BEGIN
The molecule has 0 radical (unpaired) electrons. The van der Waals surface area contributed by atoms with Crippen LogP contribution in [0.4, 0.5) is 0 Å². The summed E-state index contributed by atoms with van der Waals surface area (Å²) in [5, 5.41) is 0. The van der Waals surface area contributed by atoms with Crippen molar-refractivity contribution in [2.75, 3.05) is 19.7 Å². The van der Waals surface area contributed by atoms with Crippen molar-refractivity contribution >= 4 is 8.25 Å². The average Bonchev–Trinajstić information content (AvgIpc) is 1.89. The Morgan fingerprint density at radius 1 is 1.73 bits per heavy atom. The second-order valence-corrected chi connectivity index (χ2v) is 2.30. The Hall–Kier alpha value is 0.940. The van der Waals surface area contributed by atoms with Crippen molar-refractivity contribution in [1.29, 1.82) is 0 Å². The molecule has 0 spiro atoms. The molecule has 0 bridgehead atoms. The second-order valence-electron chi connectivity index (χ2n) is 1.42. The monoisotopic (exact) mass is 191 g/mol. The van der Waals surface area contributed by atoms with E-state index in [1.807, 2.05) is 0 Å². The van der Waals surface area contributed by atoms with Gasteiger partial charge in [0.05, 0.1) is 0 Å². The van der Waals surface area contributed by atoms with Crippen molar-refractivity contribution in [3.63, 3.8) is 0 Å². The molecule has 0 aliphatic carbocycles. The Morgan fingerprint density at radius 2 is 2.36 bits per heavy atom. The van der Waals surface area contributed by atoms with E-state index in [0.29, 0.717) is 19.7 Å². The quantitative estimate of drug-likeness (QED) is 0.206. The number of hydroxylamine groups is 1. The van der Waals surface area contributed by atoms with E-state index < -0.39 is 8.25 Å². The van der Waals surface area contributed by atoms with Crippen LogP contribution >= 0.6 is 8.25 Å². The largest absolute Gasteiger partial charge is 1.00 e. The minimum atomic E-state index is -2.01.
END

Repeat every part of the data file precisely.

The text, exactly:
The molecule has 0 radical (unpaired) electrons. The van der Waals surface area contributed by atoms with Crippen LogP contribution in [0.4, 0.5) is 0 Å². The summed E-state index contributed by atoms with van der Waals surface area (Å²) in [5, 5.41) is 0. The van der Waals surface area contributed by atoms with Crippen molar-refractivity contribution in [2.75, 3.05) is 19.7 Å². The van der Waals surface area contributed by atoms with Crippen molar-refractivity contribution >= 4 is 8.25 Å². The average Bonchev–Trinajstić information content (AvgIpc) is 1.89. The Morgan fingerprint density at radius 1 is 1.73 bits per heavy atom. The second-order valence-corrected chi connectivity index (χ2v) is 2.30. The Hall–Kier alpha value is 0.940. The van der Waals surface area contributed by atoms with Crippen molar-refractivity contribution in [1.29, 1.82) is 0 Å². The molecule has 0 spiro atoms. The molecule has 0 bridgehead atoms. The second-order valence-electron chi connectivity index (χ2n) is 1.42. The monoisotopic (exact) mass is 191 g/mol. The van der Waals surface area contributed by atoms with E-state index in [1.807, 2.05) is 0 Å². The van der Waals surface area contributed by atoms with Gasteiger partial charge in [0.05, 0.1) is 0 Å². The van der Waals surface area contributed by atoms with Crippen molar-refractivity contribution in [3.63, 3.8) is 0 Å². The molecule has 0 aliphatic carbocycles. The Morgan fingerprint density at radius 2 is 2.36 bits per heavy atom. The van der Waals surface area contributed by atoms with E-state index in [0.29, 0.717) is 19.7 Å². The quantitative estimate of drug-likeness (QED) is 0.206. The number of hydroxylamine groups is 1. The van der Waals surface area contributed by atoms with E-state index < -0.39 is 8.25 Å². The van der Waals surface area contributed by atoms with Crippen LogP contribution >= 0.6 is 8.25 Å². The largest absolute Gasteiger partial charge is 1.00 e. The minimum atomic E-state index is -2.01.